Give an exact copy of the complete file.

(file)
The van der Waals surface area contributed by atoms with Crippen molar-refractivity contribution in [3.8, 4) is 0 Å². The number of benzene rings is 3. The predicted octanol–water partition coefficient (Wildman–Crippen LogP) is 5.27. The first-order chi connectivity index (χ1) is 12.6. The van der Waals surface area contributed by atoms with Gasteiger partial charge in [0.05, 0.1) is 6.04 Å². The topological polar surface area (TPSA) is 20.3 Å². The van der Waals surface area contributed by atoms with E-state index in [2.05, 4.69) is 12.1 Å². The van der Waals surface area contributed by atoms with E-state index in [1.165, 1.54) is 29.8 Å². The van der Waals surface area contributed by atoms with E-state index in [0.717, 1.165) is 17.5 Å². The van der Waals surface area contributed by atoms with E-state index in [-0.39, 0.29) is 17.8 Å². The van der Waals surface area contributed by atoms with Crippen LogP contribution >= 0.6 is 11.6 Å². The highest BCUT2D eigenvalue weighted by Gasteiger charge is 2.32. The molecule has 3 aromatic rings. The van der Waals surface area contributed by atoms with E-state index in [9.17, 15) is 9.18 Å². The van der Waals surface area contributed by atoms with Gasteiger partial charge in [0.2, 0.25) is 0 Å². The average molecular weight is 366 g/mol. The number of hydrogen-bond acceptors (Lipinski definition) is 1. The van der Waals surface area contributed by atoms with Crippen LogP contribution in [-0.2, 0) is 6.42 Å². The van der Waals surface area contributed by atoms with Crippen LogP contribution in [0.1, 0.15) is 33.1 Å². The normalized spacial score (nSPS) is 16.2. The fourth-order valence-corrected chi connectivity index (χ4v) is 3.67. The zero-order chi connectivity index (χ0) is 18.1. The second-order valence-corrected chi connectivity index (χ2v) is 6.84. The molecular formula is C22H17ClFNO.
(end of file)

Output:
The van der Waals surface area contributed by atoms with Crippen molar-refractivity contribution in [3.8, 4) is 0 Å². The number of benzene rings is 3. The predicted octanol–water partition coefficient (Wildman–Crippen LogP) is 5.27. The first-order chi connectivity index (χ1) is 12.6. The van der Waals surface area contributed by atoms with Gasteiger partial charge in [0.05, 0.1) is 6.04 Å². The topological polar surface area (TPSA) is 20.3 Å². The van der Waals surface area contributed by atoms with E-state index in [2.05, 4.69) is 12.1 Å². The van der Waals surface area contributed by atoms with E-state index in [1.165, 1.54) is 29.8 Å². The van der Waals surface area contributed by atoms with E-state index in [0.717, 1.165) is 17.5 Å². The van der Waals surface area contributed by atoms with E-state index in [-0.39, 0.29) is 17.8 Å². The van der Waals surface area contributed by atoms with Crippen LogP contribution >= 0.6 is 11.6 Å². The highest BCUT2D eigenvalue weighted by Gasteiger charge is 2.32. The molecule has 3 aromatic rings. The van der Waals surface area contributed by atoms with E-state index in [9.17, 15) is 9.18 Å². The van der Waals surface area contributed by atoms with Gasteiger partial charge in [0.2, 0.25) is 0 Å². The average molecular weight is 366 g/mol. The number of hydrogen-bond acceptors (Lipinski definition) is 1. The van der Waals surface area contributed by atoms with Crippen LogP contribution in [-0.2, 0) is 6.42 Å². The van der Waals surface area contributed by atoms with Crippen LogP contribution in [0.1, 0.15) is 33.1 Å². The normalized spacial score (nSPS) is 16.2. The fourth-order valence-corrected chi connectivity index (χ4v) is 3.67. The zero-order chi connectivity index (χ0) is 18.1. The second-order valence-corrected chi connectivity index (χ2v) is 6.84. The molecular formula is C22H17ClFNO.